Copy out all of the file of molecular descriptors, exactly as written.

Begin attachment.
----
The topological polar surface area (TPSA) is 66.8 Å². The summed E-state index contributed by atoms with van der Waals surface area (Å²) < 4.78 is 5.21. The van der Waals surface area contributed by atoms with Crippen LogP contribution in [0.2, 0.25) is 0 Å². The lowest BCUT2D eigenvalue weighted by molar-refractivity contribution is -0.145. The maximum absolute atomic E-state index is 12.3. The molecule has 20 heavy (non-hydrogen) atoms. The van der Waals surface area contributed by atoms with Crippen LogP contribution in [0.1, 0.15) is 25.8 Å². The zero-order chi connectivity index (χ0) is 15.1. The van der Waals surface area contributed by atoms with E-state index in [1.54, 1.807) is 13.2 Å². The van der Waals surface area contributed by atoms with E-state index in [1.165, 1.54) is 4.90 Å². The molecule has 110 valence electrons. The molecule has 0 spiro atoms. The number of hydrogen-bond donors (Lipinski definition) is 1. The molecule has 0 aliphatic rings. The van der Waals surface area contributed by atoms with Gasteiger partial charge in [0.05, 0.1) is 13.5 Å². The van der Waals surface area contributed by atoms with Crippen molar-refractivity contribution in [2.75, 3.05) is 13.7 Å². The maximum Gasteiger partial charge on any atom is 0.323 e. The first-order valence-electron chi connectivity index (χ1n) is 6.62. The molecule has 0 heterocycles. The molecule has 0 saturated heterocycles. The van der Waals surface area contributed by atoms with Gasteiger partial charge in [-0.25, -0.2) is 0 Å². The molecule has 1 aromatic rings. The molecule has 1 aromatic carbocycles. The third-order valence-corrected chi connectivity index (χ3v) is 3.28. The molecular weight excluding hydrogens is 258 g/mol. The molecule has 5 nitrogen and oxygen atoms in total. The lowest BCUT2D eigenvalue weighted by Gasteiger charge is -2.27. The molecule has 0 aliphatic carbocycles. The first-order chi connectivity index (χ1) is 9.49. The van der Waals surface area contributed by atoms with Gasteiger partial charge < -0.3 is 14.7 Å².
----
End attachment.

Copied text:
The topological polar surface area (TPSA) is 66.8 Å². The summed E-state index contributed by atoms with van der Waals surface area (Å²) < 4.78 is 5.21. The van der Waals surface area contributed by atoms with Crippen LogP contribution in [0.2, 0.25) is 0 Å². The lowest BCUT2D eigenvalue weighted by molar-refractivity contribution is -0.145. The maximum absolute atomic E-state index is 12.3. The molecule has 20 heavy (non-hydrogen) atoms. The van der Waals surface area contributed by atoms with Crippen LogP contribution in [0.1, 0.15) is 25.8 Å². The zero-order chi connectivity index (χ0) is 15.1. The van der Waals surface area contributed by atoms with E-state index in [1.54, 1.807) is 13.2 Å². The van der Waals surface area contributed by atoms with E-state index in [1.165, 1.54) is 4.90 Å². The molecule has 110 valence electrons. The molecule has 0 spiro atoms. The number of hydrogen-bond donors (Lipinski definition) is 1. The molecule has 0 aliphatic rings. The van der Waals surface area contributed by atoms with Gasteiger partial charge in [0.05, 0.1) is 13.5 Å². The van der Waals surface area contributed by atoms with Crippen molar-refractivity contribution in [2.75, 3.05) is 13.7 Å². The maximum Gasteiger partial charge on any atom is 0.323 e. The first-order valence-electron chi connectivity index (χ1n) is 6.62. The molecule has 0 heterocycles. The molecule has 0 saturated heterocycles. The van der Waals surface area contributed by atoms with Gasteiger partial charge in [-0.25, -0.2) is 0 Å². The molecule has 1 aromatic rings. The molecule has 1 aromatic carbocycles. The third-order valence-corrected chi connectivity index (χ3v) is 3.28. The molecular weight excluding hydrogens is 258 g/mol. The molecule has 5 nitrogen and oxygen atoms in total. The lowest BCUT2D eigenvalue weighted by Gasteiger charge is -2.27. The molecule has 0 aliphatic carbocycles. The first-order chi connectivity index (χ1) is 9.49. The van der Waals surface area contributed by atoms with Gasteiger partial charge < -0.3 is 14.7 Å².